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Artificial spleen cleans up blood infections.

In what could be next crucial discovery, scientists from the US have developed a new, high-tech device that can clear infections from blood, even those caused by unknown pathogens.

Researchers suggests that the technology was inspired by the human spleen, and it can get rid the blood of nearly every infection from Escherichia coli to Ebola. The research findings are published in  the journal Nature Medicine.

Blood Infections and Sepsis:-

Blood infections are extremely difficult to treat and can lead to sepsis – an extreme immune response that can be fatal. Sepsis occurs when a patient’s immune system overreacts to a bloodstream infection, triggering a chain reaction that can cause inflammation, blood clotting, organ damage, and death. It can arise from a variety of infections, including appendicitis, urinary tract infections, skin or lung infections, as well as contaminated intravenous lines, surgical sites, and catheters.


More than half of the time, doctors don’t know what causes these blood infections, and they have to rely on broad-scale antibiotics in an attempt to treat the original infections.

Identifying the specific pathogen responsible for sepsis can take several days, and in most patients the causative agent is never identified. If doctors are unable to pinpoint which types of bacteria or fungi are causing the infection, they treat sepsis patients empirically with broad-spectrum antibiotics but these often fail in many cases and they can have devastating side-effects. This isn’t always effective, and can lead to antibiotic resistance.

Artificial Bio-spleen:-

New artificial “bio-spleen”, developed by a team of researchers led by Donald Ingber from Harvard University’s Wyss Institute for Biologically Inspired Engineering in Boston, promises to filter the blood and get rid of these infections more effectively.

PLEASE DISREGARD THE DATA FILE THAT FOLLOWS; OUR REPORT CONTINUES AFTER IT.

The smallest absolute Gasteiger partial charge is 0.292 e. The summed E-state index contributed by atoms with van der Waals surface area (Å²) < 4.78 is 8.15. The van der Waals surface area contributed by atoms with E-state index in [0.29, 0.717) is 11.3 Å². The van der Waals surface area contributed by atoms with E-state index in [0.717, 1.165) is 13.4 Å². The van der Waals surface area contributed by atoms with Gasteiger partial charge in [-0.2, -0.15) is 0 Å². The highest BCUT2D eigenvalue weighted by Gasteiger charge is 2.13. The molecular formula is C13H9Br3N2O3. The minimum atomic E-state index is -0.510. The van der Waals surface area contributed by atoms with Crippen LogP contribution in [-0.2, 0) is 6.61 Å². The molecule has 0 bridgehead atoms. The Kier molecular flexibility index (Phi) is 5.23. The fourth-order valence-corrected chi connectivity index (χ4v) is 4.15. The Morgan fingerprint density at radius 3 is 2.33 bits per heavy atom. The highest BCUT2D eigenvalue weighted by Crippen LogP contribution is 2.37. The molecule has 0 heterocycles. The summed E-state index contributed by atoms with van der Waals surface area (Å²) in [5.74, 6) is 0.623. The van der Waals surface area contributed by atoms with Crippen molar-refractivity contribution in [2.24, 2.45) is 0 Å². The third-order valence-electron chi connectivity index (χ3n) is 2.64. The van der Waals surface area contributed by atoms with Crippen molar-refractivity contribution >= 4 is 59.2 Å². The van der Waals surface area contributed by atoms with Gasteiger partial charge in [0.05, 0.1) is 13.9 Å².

Top images show the magnetic nanobeads binding to Escherichia coli (left) and Staphylococcus aureus(right)  in the blood. Bottom images show the artificial bio-spleen set up.
Top images show the magnetic nanobeads binding to Escherichia coli (left) and Staphylococcus aureus(right) in the blood. Bottom images show the artificial bio-spleen set up.

How it works?

The device’s power lies in a special, magnetic-nanobead filter. To create the filter, the scientists took magnetic nanobeads and coated them with a modified version of a protein called mannose-binding lectin (MBL). This protein is found in humans and it binds to sugar molecules on the surface of more than 90 different bacteria, viruses and fungi, including the toxins that dead bacteria release, which can trigger sepsis.

As a patient’s blood passes through the bio-spleen, these MBL-coated magnetic nanobeads bind to the majority of pathogens. A magnet in the artificial spleen then pulls the beads and the bacteria and viruses they’re attached to out of the blood, leaving the blood purified and ready to be pumped back into the patient.

The device has now been tested on rats infected with either E. coli or Staphylococcus aureus. Five hours after infection, 89% of the rats whose blood had been filtered through the bio-spleen were still alive, compared to only 14% of those who were not treated. Impressively, the scientists found that the device had removed more than 90% of the bacteria from the rats’ blood.

Scientists also found that, the rats whose blood had been filtered also had less inflammation in their lungs and other organs, suggesting they would be less prone to sepsis.

The team then tested the bio-spleen on five litres of blood, which is the volume in the average human being and found that within five hours, the device could remove most pathogens.

According to Dr. Ingber the degree of efficacy of this device is probably enough to control an infection. Once the bio-spleen has removed most pathogens from the blood, antibiotics and the immune system can fight off remaining traces of infection such as pathogens lodged in the organs.


Research team added that, the bio- spleen could also be used to treat viral infections such as HIV and Ebola, and testing as now begun in pigs.

Dr. Nigel Klein, an infection and immunity expert at University College London in the UK, suggests that he expects the bio- spleen could be trialled in humans within a couple of years.

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